It appears from the last several plots that the attenuation constant is approximately 0.001 neper/sec (assuming the original time unit was seconds). But it’s possible that the system hasn’t yet approached its ultimate decay rate. Since it’s difficult to know a priori how far out in time to solve the system, it’s quite clear to me that the algorithm suggested by @stevengj is definitely the better way to approach this problem. (No surprise there! :wink:)

In case people are interested, here is the listing for the matrix pencil algorithm:

using LinearAlgebra: eigvals, pinv
using ToeplitzMatrices: Hankel

    matrix_pencil(x::AbstractVector, p::Int, Δt::Real) -> (amp, α, f, θ)

Matrix pencil algorithm for fitting a time series with a sum of complex exponentials:

`` x(t) ≈ \\sum_{k=1}^{p} amp[k] * exp((2π*f[k]*im + α[k])*t + im*θ[k]) ``

# Input Arguments
- `x`: Time series sampled at a constant increment.
- `p`: Number of damped exponentials to be identified.  For a real input `x`, `p` should be even.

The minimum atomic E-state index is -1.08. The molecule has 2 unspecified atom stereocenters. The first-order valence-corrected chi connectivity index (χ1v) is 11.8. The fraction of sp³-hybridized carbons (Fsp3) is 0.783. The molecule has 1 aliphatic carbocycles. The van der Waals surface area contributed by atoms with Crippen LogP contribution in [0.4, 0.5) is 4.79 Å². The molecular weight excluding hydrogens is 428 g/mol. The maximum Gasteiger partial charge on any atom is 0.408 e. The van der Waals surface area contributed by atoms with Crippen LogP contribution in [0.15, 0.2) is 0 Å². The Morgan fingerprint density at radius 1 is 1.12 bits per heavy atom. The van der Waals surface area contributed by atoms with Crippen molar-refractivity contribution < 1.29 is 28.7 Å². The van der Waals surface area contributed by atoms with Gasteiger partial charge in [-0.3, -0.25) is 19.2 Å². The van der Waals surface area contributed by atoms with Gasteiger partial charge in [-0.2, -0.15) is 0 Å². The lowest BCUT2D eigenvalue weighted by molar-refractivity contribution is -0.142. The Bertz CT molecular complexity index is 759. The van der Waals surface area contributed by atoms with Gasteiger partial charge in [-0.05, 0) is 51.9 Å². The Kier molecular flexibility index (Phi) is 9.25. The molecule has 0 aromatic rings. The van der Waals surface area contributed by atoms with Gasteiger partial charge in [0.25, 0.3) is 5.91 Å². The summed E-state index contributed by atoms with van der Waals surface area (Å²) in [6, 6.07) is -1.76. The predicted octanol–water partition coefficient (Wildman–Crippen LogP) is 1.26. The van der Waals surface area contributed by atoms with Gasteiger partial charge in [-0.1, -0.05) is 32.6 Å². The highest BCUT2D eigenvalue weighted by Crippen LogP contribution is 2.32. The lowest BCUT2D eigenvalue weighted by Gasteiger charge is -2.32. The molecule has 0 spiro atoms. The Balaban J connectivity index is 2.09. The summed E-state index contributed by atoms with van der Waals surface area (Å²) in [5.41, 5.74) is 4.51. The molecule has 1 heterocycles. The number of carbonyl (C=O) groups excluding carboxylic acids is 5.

- `Δt`: The time increment between samples.

# Return Values
- `amp`: Vector of amplitudes of length `p`.
- `α`: Vector of attenuation constants (units are nepers times the inverse of those of `Δt`).
- `f`: Vector of frequencies (units are the inverse of those of `Δt`).
- `θ`: Vector of phase constants (radians).

# Reference
This function is a translation to Julia by Peter S. Simon of the Matlab code 
provided in the Open Access article Fernández Rodríguez, A., de Santiago Rodrigo, 
L., López Guillén, E. et al., "Coding Prony’s method in MATLAB and applying it 
to biomedical signal filtering", BMC Bioinformatics 19, 451 (2018), 
The article is distributed under the terms of the Creative Commons Attribution 4.0 
International License (http://creativecommons.org/licenses/by/4.0/), which permits 
unrestricted use, distribution, and reproduction in any medium, provided you give
appropriate credit to the original author(s) and the source, provide a link to the